The ban on high-speed internet in Indian-administered Jammu and Kashmir has been extended until June 17 amid criticism from human rights groups. According to a government order made Wednesday night, the decision to limit internet connectivity in the disputed region was "necessary" and in the interest of the "sovereignty and integrity of India."
The region's high-speed internet has been cut off since last August, when India revoked its semi-autonomous status, divided it into two federally ruled territories and imposed a complete lockdown and communications blackout. After the Supreme Court stepped in, the Indian government in January only restored mobile internet services, first in Hindu-dominated Jammu and then in Muslim-majority Kashmir. However, only government-authorized "whitelisted" websites were accessible. Restrictions on social media remained in force until March 4.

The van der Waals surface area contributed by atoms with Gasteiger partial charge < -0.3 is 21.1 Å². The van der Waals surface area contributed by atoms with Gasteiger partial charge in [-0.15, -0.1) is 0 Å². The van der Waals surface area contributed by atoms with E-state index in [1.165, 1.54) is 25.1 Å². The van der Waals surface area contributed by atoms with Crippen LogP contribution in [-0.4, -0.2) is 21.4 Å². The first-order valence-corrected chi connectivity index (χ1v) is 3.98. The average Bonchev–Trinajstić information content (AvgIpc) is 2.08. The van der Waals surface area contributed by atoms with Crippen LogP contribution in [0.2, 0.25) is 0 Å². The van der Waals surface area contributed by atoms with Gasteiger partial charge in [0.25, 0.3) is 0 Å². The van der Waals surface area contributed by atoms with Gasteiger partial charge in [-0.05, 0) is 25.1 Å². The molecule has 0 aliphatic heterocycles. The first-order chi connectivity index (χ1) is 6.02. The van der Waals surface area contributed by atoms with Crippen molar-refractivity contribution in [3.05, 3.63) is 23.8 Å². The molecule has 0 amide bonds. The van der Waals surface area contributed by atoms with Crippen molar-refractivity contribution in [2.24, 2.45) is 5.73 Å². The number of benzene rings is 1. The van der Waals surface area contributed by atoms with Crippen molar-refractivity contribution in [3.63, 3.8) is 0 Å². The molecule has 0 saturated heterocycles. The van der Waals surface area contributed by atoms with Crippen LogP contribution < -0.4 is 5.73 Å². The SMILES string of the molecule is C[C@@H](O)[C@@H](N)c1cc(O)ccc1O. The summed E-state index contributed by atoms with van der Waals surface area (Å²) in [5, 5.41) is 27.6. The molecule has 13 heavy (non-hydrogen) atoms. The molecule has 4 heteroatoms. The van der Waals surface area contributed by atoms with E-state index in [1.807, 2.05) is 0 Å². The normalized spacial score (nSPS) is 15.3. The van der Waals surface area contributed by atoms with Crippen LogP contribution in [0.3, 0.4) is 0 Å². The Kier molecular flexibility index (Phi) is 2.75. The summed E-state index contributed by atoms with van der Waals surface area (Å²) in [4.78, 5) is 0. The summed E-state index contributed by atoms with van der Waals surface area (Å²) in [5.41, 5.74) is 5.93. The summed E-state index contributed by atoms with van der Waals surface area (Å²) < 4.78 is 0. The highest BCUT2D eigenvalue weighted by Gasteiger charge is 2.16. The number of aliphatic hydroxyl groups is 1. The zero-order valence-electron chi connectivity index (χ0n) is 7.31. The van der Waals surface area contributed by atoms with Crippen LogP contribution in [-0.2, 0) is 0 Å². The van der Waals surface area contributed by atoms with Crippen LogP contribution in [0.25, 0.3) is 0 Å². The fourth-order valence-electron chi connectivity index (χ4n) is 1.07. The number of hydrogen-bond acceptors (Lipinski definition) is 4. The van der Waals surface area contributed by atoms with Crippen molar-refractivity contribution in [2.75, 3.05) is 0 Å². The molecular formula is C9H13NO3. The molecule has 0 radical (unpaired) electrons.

India frequently shuts down mobile internet in the area, particularly during clashes between insurgents and government forces. Earlier this month, services were suspended for three days in the capital Srinagar after two militants were killed in a gunfight in a densely populated area on May 19. Numerous human rights groups, including Amnesty International and Human Rights Watch, have repeatedly urged India to restore full internet access in the disputed region, with the calls gaining steam amid the COVID-19 pandemic.
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